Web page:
It's difficult to gauge what level of expectancy is fair in relation to a We Came As Romans record in 2017. At one stage they were a metalcore band that seemed to be hardly putting a foot wrong - notching up tours around the world onto their belt and carrying a huge load of momentum. The Michigan six piece's spark seems to have been dimmed over the past two/three years though with their previous self titled record taking a step away from the raw power of Tracing Back Roots and a giant leap towards mediocrity.
WCAR have never quite achieved an album that was one intricate flow of success, and latest offering Cold Like War follows this trend. The star power of the record is shone with a level of vibrancy in some areas, but as a whole work of art Cold Like War is tastelessly bland in others - with some direction turns that show admirable courage, but no cigar.
Cold Like War starts promisingly enough, the ominous opening synths of 'Vultures With Clipped Wings' descends into a thrashing breakdown - it's high octane, seamless, and sharp toothed; it's the We Came As Romans you were hoping to hear. The promise and lure of an album stylised in a lick of paint from the bands yesteryear starts and ends here though, and the rest of Cold Like War seems to be a push and pull between bridging gaps between genres, and floating into segments of who they used to be.
'Two Hands' finds the six piece at their most creatively exhuasted - tepid gang vocals leading into a run of the mill rock chorus hits with a hint of laziness and predictability; it's a concoction that pales in comparison to the energy We Came As Romans have bought to previous efforts.
Tracks like 'Foreign Fire', 'Wasted Age', and 'If There's Nothing To See' hold choruses within them that with a tweak to their tonality could be dropped straight into out and out pop songs. But this isn't the disaster it may strike as, with Foreign Fire in particular having an undeniably tempting hook in the chorus bought to the table by Kyle Pavone, and it's here that while we're not finding WCAR in the kind of form that tears our heads off - at least it's interesting and intuitive.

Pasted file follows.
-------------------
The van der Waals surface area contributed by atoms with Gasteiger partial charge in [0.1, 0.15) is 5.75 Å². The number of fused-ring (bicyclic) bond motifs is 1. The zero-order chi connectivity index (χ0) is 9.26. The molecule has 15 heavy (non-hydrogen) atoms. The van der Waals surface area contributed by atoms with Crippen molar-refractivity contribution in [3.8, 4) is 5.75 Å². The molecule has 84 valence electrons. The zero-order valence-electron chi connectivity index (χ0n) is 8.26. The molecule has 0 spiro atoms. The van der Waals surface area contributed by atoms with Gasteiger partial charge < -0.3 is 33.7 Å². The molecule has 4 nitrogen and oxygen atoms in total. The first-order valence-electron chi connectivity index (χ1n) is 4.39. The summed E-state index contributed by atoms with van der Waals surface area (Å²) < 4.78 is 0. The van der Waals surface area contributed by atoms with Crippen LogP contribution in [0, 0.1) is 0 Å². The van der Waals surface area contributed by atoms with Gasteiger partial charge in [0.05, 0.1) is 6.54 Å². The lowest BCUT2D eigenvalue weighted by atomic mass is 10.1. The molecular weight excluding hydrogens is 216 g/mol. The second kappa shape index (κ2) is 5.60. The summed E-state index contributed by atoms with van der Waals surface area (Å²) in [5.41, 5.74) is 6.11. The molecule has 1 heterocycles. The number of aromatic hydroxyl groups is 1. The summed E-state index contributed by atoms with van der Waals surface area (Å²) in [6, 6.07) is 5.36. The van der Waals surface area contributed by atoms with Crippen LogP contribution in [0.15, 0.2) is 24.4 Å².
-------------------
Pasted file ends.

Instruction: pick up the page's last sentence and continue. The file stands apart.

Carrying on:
The latter half of Cold Like War takes a surprising lean into more a techno lead style of music, which is jarring to say the least. 'Encoder' sounds like something you'd expect to find on a Punk Goes Pop record, it's a risk that was worth taking for We Came As Romans, if done in the right way then a whole new direction opens up - but this isn't the case here. On the surface this is WCAR pushing for an experiment, but look deeper and instead we find the band trying to put square pegs in round holes, instead of re-invigorating the record; it's just another filler track.
There are moments where Cold Like War shows potential, and holds some undoubtedly strong metalcore in its grip, but these segments are often short lived. Instead what we have here is a decent record from a band that seem creatively pushed to their limit. Not a disaster by any means - but if you were waiting for a record where We Came As Romans deliver as a whole over 40 minutes, you won't find your answer here.